This lack of coordination inevitably hurts the final product and the customer’s experience.
This is a huge problem and there’s really no easy fix. But one hack we’ve discovered to at least break the ice is a random coffee program. Employees sign up and are paired with a peer — blind date-style — from another department. They then set up a time to meet over a coffee break.
It turns out this can be just the nudge needed to open up a future connection with other teams. It’s not that people don’t want to cross departmental divides, after all: Oftentimes, it’s simply that they don’t have a space or a system to do so.
DIY parties are more fun
Company parties aren’t just a nice perk, they’re also a way to strengthen bonds between team members. But here’s the thing: gatherings for dozens — if not hundreds — of people can easily get cost-prohibitive. If there’s a restaurant or venue involved, even a simple event can break budgets.
As a result, many companies limit themselves to just one or two bashes a year, despite the clear culture-building benefits.
Early on, we found a workaround, really out of sheer necessity: a DIY party concept we called Parliament. Each month, two departments would join forces to host a fete for the entire company, in the office. We’d give them a modest budget of a few hundred dollars and pretty much complete autonomy to design their dream party.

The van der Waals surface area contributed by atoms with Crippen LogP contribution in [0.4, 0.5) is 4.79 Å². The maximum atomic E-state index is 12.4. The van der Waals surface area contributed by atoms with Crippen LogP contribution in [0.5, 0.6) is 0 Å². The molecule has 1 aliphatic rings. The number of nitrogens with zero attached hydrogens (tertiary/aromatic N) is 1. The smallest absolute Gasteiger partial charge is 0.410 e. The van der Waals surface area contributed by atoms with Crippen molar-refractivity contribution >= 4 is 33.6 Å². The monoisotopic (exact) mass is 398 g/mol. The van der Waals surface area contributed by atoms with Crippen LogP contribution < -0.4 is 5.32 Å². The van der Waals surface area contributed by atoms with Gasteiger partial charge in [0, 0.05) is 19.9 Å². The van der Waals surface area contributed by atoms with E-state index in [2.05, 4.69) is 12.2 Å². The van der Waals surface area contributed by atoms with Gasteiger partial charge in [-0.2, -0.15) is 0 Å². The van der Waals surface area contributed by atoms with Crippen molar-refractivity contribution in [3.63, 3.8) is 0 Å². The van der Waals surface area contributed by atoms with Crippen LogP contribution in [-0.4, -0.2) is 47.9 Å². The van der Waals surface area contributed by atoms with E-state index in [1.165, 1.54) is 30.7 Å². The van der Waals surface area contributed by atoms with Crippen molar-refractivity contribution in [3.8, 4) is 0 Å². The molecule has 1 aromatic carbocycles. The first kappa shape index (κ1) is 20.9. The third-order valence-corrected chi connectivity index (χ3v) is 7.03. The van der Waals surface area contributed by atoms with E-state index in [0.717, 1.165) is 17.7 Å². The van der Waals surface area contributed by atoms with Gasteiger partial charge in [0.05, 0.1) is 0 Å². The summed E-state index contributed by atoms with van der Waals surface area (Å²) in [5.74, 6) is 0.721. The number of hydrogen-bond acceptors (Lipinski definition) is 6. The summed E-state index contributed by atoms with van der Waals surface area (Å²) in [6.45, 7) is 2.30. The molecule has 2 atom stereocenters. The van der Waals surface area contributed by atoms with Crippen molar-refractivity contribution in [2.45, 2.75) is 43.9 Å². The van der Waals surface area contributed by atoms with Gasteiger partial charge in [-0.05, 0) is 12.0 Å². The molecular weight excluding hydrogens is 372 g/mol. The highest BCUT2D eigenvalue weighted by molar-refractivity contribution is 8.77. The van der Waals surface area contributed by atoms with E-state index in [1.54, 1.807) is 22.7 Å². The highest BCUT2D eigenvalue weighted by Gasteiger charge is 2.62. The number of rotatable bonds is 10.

We even added a competitive element: at the end of the year, employees would vote on the best bash, with winners getting year-long bragging rights. The result was a crescendo of increasingly creative themed parties: from a Mexican beach night to a disco-themed country fair and an ‘80s-inspired high-school homecoming. All of this may sound silly, but these Parliaments went a long way toward crystallizing and strengthening our culture as Hootsuite grew from 100 to 1,000 employees.
None of these culture-building hacks is especially deep or involved. And none of them will mean much unless a company already has a foundation in place: a mission, a commitment to employees, a healthy work environment. But, in many respects, a company culture is the sum total of the little things. It’s whatever makes someone excited to come to work at the start of the week, rather than indifferent. Creating this atmosphere doesn’t require a huge budget or elaborate perks, but it does require genuine attention and interest from management. Great cultures may be born organically, but to grow and thrive they need support.